The London Metal Exchange (LME) announced yesterday that its Chief Executive has stepped down.
Garry Jones, who was also the executive director of LME and LME Clear (LMEC), retired yesterday, transitioning into an advisory role for the remainder of 2017. The LME has appointed Matthew Chamberlain, lately the organization’s COO, as Interim Chief Executive. Andrew Dodsworth will be replacing Chamberlain as COO. Chamberlain, 34, is now the youngest head of any major exchange and one of the youngest chief executives in the world, second only to Facebook’s Mark Zuckerberg, 32, in a ranking of 2,000 listed companies around the world.
“We thank Garry for the contributions he has made to the transformation of the LME over the last few years and we wish him the best in his new endeavours,” said Charles Li, Hong Kong Exchanges and Clearing Limited (HKEx) Chief Executive.
Jones is the second senior manager to leave the organization in as many months. Stuart Sloan left the organization in December without explanation.
Jones joined the organization in November 2012 when the HKEx purchased LME for US$2.2 billion. During Jones’ fifty months at the LME the organization worked toward expanding into the People’s Republic of China, but with limited success. Despite the years spent attempting to break into the Chinese market, the organization settled for establishing a spot commodities platform in Shenzhen, a short distance away from Hong Kong.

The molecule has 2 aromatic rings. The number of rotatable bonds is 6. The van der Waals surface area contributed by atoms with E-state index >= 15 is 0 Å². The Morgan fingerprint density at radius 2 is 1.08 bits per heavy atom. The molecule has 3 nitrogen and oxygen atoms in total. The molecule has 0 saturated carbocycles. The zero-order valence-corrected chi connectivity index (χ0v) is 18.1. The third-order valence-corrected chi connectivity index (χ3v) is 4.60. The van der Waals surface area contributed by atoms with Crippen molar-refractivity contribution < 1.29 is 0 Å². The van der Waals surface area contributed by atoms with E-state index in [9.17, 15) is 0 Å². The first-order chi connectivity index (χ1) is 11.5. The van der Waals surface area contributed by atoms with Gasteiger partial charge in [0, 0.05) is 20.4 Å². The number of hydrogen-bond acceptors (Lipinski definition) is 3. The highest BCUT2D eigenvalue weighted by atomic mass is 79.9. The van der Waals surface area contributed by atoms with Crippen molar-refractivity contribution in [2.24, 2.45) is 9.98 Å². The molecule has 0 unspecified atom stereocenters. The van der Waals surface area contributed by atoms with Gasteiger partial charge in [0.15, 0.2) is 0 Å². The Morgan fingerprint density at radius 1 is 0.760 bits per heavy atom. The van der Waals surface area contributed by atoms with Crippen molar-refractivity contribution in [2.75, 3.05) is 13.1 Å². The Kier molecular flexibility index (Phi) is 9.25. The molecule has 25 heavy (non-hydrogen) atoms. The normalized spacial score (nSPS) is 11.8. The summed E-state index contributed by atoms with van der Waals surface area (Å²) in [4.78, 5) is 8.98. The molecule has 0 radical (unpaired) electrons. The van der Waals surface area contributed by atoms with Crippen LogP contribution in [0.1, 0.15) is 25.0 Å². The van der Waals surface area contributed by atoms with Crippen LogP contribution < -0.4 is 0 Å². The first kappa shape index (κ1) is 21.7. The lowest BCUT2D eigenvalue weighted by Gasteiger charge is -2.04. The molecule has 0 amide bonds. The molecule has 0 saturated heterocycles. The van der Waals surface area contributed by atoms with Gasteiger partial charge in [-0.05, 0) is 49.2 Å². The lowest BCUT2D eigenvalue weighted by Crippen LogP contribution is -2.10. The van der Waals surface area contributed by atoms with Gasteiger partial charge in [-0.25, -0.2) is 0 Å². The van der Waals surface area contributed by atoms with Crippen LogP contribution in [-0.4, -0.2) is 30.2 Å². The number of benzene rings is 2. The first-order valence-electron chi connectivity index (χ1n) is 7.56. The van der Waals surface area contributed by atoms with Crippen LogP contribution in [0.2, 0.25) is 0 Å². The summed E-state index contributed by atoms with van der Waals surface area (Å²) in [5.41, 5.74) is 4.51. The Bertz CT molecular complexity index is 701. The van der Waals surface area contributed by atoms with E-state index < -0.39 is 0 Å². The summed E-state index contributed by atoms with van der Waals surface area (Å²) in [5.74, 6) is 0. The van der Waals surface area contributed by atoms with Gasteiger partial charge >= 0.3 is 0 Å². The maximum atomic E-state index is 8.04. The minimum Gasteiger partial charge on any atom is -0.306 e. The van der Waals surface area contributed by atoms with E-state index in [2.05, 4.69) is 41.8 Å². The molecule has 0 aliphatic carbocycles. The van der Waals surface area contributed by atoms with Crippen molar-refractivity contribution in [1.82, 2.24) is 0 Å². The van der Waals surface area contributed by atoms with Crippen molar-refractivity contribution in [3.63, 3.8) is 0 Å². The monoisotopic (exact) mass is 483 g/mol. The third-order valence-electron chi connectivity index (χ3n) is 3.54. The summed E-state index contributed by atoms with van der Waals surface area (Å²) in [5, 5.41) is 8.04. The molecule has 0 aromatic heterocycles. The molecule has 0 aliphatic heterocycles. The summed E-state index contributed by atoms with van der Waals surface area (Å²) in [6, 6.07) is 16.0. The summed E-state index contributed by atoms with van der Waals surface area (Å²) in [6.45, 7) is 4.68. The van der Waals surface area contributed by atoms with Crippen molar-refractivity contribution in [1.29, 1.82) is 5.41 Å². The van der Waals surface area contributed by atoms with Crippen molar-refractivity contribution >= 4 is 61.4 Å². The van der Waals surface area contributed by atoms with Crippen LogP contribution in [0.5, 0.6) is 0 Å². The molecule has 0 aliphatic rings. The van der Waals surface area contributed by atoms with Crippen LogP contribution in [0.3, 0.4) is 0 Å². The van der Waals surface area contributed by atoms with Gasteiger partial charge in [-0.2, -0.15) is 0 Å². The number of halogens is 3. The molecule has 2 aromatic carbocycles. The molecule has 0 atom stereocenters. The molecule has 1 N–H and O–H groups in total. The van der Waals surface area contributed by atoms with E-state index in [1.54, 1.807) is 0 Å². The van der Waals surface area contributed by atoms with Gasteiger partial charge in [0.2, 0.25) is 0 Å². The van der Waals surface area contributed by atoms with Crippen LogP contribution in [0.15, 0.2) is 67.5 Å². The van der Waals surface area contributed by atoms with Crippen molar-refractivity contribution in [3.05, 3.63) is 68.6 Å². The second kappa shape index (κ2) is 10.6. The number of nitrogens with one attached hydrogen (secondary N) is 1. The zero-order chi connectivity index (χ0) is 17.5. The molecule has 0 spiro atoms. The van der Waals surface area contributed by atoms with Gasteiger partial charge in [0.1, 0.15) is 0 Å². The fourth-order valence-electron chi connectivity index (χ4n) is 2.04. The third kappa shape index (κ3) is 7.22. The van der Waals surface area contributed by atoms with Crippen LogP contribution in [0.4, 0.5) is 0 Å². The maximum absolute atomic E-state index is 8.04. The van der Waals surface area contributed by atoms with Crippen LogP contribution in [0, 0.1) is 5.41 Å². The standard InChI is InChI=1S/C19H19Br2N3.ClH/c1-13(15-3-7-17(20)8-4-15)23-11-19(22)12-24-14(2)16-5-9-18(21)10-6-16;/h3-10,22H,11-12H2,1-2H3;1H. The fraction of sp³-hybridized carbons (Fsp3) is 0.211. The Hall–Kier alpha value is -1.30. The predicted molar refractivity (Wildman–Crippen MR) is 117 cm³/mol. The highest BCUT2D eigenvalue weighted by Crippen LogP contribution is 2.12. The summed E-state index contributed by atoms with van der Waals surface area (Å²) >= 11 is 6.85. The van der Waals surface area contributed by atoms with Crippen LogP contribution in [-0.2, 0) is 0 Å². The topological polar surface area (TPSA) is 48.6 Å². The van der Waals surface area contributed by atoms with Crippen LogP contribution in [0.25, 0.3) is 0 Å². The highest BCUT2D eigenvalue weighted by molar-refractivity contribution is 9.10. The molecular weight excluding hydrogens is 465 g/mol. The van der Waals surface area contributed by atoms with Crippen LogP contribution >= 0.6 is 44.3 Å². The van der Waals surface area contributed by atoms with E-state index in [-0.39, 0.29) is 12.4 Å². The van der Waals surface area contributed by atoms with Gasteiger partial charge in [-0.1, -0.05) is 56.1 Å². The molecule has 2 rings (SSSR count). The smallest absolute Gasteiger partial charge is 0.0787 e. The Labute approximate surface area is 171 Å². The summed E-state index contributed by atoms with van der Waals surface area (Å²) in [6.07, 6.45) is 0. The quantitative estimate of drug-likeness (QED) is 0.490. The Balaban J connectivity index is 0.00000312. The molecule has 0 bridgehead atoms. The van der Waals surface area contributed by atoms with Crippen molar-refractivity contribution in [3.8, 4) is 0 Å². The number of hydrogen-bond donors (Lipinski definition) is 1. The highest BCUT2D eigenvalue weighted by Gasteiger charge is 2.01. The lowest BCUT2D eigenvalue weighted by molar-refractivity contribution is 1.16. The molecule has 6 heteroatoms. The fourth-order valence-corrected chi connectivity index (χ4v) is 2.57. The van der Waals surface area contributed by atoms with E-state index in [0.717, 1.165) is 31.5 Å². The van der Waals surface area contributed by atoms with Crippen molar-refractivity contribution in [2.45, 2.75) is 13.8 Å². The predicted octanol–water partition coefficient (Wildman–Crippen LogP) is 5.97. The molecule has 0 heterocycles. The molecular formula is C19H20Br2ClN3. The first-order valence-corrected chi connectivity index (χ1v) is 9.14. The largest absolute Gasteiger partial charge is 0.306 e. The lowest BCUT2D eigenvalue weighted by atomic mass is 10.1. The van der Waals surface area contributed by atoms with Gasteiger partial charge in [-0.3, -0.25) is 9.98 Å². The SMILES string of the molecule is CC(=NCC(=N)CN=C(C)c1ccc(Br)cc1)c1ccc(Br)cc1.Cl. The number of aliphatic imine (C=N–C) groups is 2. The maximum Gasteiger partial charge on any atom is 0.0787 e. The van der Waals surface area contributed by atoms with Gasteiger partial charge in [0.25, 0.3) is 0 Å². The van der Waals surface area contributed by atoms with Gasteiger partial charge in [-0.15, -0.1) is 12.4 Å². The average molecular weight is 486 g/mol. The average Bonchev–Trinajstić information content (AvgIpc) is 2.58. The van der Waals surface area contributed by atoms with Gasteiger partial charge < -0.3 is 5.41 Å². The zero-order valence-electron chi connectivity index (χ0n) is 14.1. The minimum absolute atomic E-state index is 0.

His administration also saw the exchange’s fees raised significantly – fees jumped by 34% in 2015, likely contributing to a 7.7% drop in the exchange’s volume last year. The LME caved on fees last year, but not before some of its brokers considered setting up an exchange to further compete with the organization. The LME was already facing stiff competition from the CME Group in the United States and the Shanghai Futures Exchange in China, both of which have seen an uptick in trading volumes during the previous year.
The LME also worked toward eliminating long queues for withdrawing metal from warehouses. Such long lines set warehouse owners against major metal consumers like Coca-Cola and General Motors.